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" The supreme power cannot take from any man any part of his property without his own consent. For the preservation of property being the end of government, and that for which men enter into society, it necessarily supposes and requires that the people... "
The Gentleman's and London Magazine: Or Monthly Chronologer, 1741-1794 - Page 73
1741
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Two Treatises of Government: By Iohn Locke

John Locke - 1764 - 416 pages
...have known, and own not willingly. . 138. Thirdly, The fupreme power cannot take from any man any part of his property without his own confent :...end of government, and that for which men enter into fociety, it neceflarily fuppofes and requires, that the people mould have property, without which they...
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The Political Register for ...

1769
...quotation from the great Mr. Locke's treatife upon government. " The fupreme power cannot take from any man any part of his property without his own confent....end of government, and that for which men enter into fociety, it neceffarily fuppofes and requires that the people ftiould have property; without which...
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The Controversy Between Great Britain and Her Colonies Reviewed: The Several ...

William Knox, Thomas Whately, John Mein - 1769 - 207 pages
...tenor of his work. His words are : " The " fupreme power cannot take from any man " any part of hh property without his own " confent; for the prefervation...of government, and that " for which men enter into fociety, it ne" ceflarily fuppofes and requires that the c people mould have property, without "...
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THE WORKS OF JOHN LOCKE

John Locke - 1801
...power cannot 'take from any man part of his property without his own consent , for the preservation of property being the end of government, and that for which men enter into society, it necessarily supposes and requires, that the people should have property, without which...
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Captain Rock: Or, The Chieftain's Gazette for the Year 1827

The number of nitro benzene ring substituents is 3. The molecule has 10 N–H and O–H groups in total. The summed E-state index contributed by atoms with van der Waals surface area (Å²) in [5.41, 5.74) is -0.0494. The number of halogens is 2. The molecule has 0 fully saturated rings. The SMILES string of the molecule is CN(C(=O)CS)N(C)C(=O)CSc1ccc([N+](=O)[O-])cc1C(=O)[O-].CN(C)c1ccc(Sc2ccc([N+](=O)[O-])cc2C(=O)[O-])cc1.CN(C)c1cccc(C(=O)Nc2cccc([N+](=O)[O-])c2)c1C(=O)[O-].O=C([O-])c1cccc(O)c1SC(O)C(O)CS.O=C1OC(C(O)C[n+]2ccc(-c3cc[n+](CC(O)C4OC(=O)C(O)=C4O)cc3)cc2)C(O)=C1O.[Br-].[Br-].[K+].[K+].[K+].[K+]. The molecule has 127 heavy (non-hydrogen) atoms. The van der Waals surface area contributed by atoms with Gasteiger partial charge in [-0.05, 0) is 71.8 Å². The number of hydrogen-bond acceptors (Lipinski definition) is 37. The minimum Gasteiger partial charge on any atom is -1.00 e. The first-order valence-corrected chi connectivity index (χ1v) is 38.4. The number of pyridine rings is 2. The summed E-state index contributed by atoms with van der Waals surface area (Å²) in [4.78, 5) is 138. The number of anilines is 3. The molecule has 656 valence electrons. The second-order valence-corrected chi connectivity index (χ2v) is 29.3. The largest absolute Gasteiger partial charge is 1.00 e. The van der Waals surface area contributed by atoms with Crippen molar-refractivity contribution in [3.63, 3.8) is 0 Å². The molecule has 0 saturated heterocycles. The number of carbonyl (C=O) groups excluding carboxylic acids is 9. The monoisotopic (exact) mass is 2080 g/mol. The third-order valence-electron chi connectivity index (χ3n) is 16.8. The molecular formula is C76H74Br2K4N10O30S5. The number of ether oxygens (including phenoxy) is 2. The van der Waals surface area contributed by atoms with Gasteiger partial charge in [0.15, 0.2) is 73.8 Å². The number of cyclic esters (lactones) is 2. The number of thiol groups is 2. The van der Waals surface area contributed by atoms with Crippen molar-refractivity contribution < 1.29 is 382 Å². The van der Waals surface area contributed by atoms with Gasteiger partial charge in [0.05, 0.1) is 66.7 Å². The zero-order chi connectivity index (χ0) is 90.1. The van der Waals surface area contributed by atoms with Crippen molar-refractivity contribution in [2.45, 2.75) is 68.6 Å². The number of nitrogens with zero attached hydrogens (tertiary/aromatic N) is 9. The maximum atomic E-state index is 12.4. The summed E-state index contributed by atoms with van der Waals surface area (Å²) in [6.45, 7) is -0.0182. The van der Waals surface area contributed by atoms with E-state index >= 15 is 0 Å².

1827 - 186 pages
...Locke, "cannot take from any man any part of his property without his own consent. For the preservation of property being the end of government, and that for which men enter into society, it necessarily supposes and requires, that the people should have property, without which...
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Commentaries on Statute and Constitutional Law and Statutory and ...

E. Fitch Smith - 1848 - 976 pages
...the supreme power cannot take from any man his property without his own consent. For the preservation of property being the end of government, and that for which men enter into society, it necessarily supposes and requires, that the people should have property and be protected...
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The Moderate Monarchy, Or Principles of the British Constitution, Described ...

Albrecht von Haller - 1849 - 344 pages
...power cannot take from any man any part of his property without his own consent. For the preservation of property being the end of government, and that for which men enter into society, it necessarily supposes and requires that the people should have property, without which they...
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Collections of the New York Historical Society for the Year ...

New-York Historical Society - 1870
...Man anv part of his Prop- Government, fo. " erty without hiso wn consent ; for the Pre"servationof Property being the end of Government, "and that for which Men enter into Society, it necessarily " supposes and requires, that the People should have " Property, without which...
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The John Watts DePeyster Publication Fund Series, Volume 2

1870
...any Man any part of his Prop- Government, fo. " erty without hiso wn consent; for the Pre''servation of Property being the end of Government, "and that for which Men enter into Society, it necessarily " supposes and requires, that the People should have " Property, without which...
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Publication Fund Series

1870
...any part of his Prop- Goternment, fo. " erty without hiso wu consent ; for the Pre- 27S "servation of Property being the end of Government, "and that for which Men enter into Society, it necessarily "supposes and requires, that the People should have " Property, without which...
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